Tomcat Alley


"The first Mega-CD aerial combat game to use actual flight footage!  At the controls of the lethal US jet - the F-14X Tomcat - the sky's the limit as you soar and doge through the most incredible dogfights ever."

Game Information
Developer Sega Enterprises
Publisher Sega Enterprises
Copyright Date 1994
Players 1
Age Rating(s) BBFC "U"
Save Type None
Cart Version No

Part Numbers
Game 4429
Front Cover 670-5109-50
Back Cover 670-5111-50
Manual 672-1881-50
Spine Card 670-5110-50
CD 1 670-5108-50
Bar Code 4 974365 644291


Strap yourself in as weapons officer in the titular plane and take on an assortment of missions to rid the world of a Russian madman.  Whilst the guy in front flies the plane pretty much everything else is left up to you, with all your actions controlled via the Head Up Display (HUD).  Despite the fact that the game is on rails you have to select waypoints on screen in the same way as enemies, and if you don't do it within the time limit the pilot (who is steering the thing after all) nags you to do it faster.  The icons for answering radio calls, taking recon photos and launching chaff are all tucked in the bottom right, meaning you frequently have to drag the reticule all the way to one corner of the screen.  The HUD display can be removed by pressing the C button, but as it functions as your control panel as well as an information display this is totally pointless and C could (and should) have been used to cycle weapons rather than having to click icons in the bottom left.  Whilst having everything on screen to select seems like a good idea, this is really where Tomcat Alley falls down.  You have only five seconds to perform any action, followed by a warning and then another three seconds should you fail, and the combination of the movement of your plane, and reticule's own jerky movement and when you're shooting enemies their jinking, means that accurate targeting is difficult.  Whilst with icons and waypoints you can keep the reticule in the right area and mash the B button to get the desired result, fire fights are very difficult and if you miss too many it's game over whether you survive or not - and with only 9 chaff charges you can expend your entire supply if you keep missing a single MiG.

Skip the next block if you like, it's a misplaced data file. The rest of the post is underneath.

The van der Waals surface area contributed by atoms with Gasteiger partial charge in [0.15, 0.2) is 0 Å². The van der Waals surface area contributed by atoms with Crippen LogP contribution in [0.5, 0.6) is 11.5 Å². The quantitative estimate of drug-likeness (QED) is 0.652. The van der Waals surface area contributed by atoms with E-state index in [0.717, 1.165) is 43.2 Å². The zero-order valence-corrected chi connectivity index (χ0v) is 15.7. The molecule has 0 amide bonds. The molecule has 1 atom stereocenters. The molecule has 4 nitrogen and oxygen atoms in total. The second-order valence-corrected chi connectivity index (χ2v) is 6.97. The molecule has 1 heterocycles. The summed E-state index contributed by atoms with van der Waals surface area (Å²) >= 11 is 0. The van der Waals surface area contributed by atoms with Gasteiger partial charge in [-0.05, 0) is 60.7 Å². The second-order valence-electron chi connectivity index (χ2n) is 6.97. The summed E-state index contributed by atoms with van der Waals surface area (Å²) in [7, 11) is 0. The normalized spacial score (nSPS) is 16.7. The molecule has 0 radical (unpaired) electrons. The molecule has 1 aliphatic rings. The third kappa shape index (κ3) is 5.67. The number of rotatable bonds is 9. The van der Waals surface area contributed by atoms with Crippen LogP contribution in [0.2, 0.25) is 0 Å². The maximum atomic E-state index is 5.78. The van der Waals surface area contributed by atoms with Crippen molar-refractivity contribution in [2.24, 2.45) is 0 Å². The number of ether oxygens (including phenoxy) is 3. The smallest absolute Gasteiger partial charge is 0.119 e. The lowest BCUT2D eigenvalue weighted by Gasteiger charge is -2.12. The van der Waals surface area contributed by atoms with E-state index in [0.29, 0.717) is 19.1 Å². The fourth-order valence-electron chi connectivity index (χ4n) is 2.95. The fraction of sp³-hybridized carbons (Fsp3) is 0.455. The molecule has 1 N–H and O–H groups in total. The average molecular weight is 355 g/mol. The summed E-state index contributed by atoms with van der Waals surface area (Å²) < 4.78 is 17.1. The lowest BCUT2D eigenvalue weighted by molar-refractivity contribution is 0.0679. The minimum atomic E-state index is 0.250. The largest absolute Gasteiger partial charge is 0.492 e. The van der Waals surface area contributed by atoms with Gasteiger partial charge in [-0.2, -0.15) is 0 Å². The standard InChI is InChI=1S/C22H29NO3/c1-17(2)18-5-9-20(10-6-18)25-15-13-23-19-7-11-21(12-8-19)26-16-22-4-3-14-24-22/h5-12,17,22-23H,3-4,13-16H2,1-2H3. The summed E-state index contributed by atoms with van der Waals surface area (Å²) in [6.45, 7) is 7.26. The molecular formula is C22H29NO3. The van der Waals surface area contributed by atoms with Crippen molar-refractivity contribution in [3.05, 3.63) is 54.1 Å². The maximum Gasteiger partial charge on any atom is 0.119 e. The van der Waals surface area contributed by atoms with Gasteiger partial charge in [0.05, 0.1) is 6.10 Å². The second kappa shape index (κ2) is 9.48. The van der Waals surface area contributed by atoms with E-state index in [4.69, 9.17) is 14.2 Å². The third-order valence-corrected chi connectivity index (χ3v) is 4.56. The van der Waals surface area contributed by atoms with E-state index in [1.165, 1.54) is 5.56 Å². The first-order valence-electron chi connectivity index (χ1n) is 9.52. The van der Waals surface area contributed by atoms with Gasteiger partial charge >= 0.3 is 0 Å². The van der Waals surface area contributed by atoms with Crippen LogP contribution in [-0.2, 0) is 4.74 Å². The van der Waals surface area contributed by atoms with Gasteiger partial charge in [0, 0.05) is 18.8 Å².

The FMV is reasonably sharp, as a lot of the in-flight footage has the sky as a backdrop most of the Mega-CDs limited palette can be used to render the actors rather than a pretty background.  It all moves smoothly and fills most of the screen but does use the familiar trick of a second or two of stock footage when you launch a missile or select a destination whilst the next bit of FMV is hunted down on the disc.  It's also impossible to pick faults with the sound, the voice acting is clear (if a little wooden) and the nature of the game means that the only spot effects are various electronic beeps and blurbles from your HUD.

Thankfully the manual gives you a run-through of the first mission, which does branch once depending on whether or not you shoot down the enemy fighter escorts.  Like just about every other FMV game any form of mission failure dumps you right back at the start of the mission, which can be very frustrating when you fought your way to the last target and missed it.  There is some small variety in enemy movement but as the game has to work with the film on the CD there's nothing to encourage you to replay should you make it all the way to the end.  Ultimately Tomcat Alley is a good game marred by a bad control system.  There was never an analogue flight stick for the 16-bit console, which would have been an ideal solution, but well thought out 6-button pad support would make it so much more playable.  If you're patient then there's plenty of fun to be had, but for fast paced arcade action stick to Afterburner III.

Tomcat Alley was briefly bundled with the Mega-CD 2 in the "Fighter Pack".  Fully translated French, German and Spanish versions were also released.